This earlier version of Pandora sits on a decidedly lower base than the one seen in the poster. According to Michael Curtis, who compiled this information, it was created in 1968. Pandora is bronze. The base is plaster.
Oil on canvas in artist-built frame. 37 x 57 inches.
As interesting and different as these two versions of Pandora are, I find myself surprised that Bill didn't address this motif more than twice.
Pandora . 1980. Oil on canvas, artist-built wood frame. 37 "x 57".
"Inspired by Correggio's Mystic Marriage of Saint Katherine in the Detroit Institute of Arts collection," per Michael Curtis.
Detail: Mother Goose.
Bronze. 12" x 12" x 24"
Purchased directly from Allen Abramson.
Girard donated his work for the inaugural President's Award of the Michigan Humane Society (1988). It was presented to W. "Brod" Doner and Co.
Some issue regarding payment arose thereafter - possibly for the cost of casting. Allen Abramson retrieved and sold it, according to the individual who purchased it from Abramson.
Bill loved his pets passionately and frequently included them in his work. There are visual references to his canine partners in multiple pieces. Bill sometimes closed his letters to me with his name and those of his pets.
Bronze. Edition of One. Orig. estate of Allen Abramson.
Height: @ 22 inches
Bill HATED the patina that his lifelong patron, Allen Abramson, had the foundry use on this bronze version. Even at the end of his life, his irritation over the matter was significant. The original is a pastel aqua color. See below.
Bill thought that this particular subject, and piece, famously associated with a collection of nursery rhymes, required a much lighter treatment than the dark, dismaying patina used on the bronze version in Allen's possession.
When, at the end of his life, Bill asked me if there was anything in particular I wanted from his personal collection, this is the piece I asked for. I had always lusted after it but simply could not afford it.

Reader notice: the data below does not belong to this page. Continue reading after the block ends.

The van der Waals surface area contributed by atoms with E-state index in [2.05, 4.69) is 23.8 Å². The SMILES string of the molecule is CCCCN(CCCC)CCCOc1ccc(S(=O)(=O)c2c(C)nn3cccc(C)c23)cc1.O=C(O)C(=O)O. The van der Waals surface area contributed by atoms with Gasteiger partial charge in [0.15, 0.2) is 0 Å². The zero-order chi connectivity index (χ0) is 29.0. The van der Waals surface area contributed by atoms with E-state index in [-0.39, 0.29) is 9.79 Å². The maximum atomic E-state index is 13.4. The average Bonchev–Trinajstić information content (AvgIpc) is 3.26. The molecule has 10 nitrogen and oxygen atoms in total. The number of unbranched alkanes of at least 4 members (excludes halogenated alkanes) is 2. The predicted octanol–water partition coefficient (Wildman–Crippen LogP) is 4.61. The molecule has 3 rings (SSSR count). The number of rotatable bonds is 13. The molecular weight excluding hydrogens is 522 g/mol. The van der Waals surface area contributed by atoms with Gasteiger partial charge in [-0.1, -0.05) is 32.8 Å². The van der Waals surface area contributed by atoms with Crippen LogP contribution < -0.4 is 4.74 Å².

As seen in Bill's tiny dining room. (Most likely polychromed hydrocal.)
It was conceived as an entry for a children's garden sculpture competition. It was not selected.
Where is it written that fine art can't be winsome, adorable and original?
Far as I'm concerned, a museum should come begging for this piece.
Polychromed Hydrocal (?). Approx. height: 20 inches.
Bill created this set of three pieces ("Client" shown below ) as reimbursement for legal assistance. It may have pertained to a bankruptcy proceeding.
The ferocity of these raptors is in start contrast to the benignity of the "Client," depicted as a worm.
I seem to recall seeing several of these pieces during a tour of Bill's basement in November of 2010.
The set shown here belonged to the Allen Abramson estate.
Polychromed Hydrocal (?). Approximate height: 7 inches.
This piece is clearly far more abstract - geometric - than the two Advocates.
The simplicity of the treatment here enhances the contrast with the Advocates that tower over the Client when all three pieces are seen together.
Bronze. 6" x 4" x 2"
Originally estate of Allen Abramson.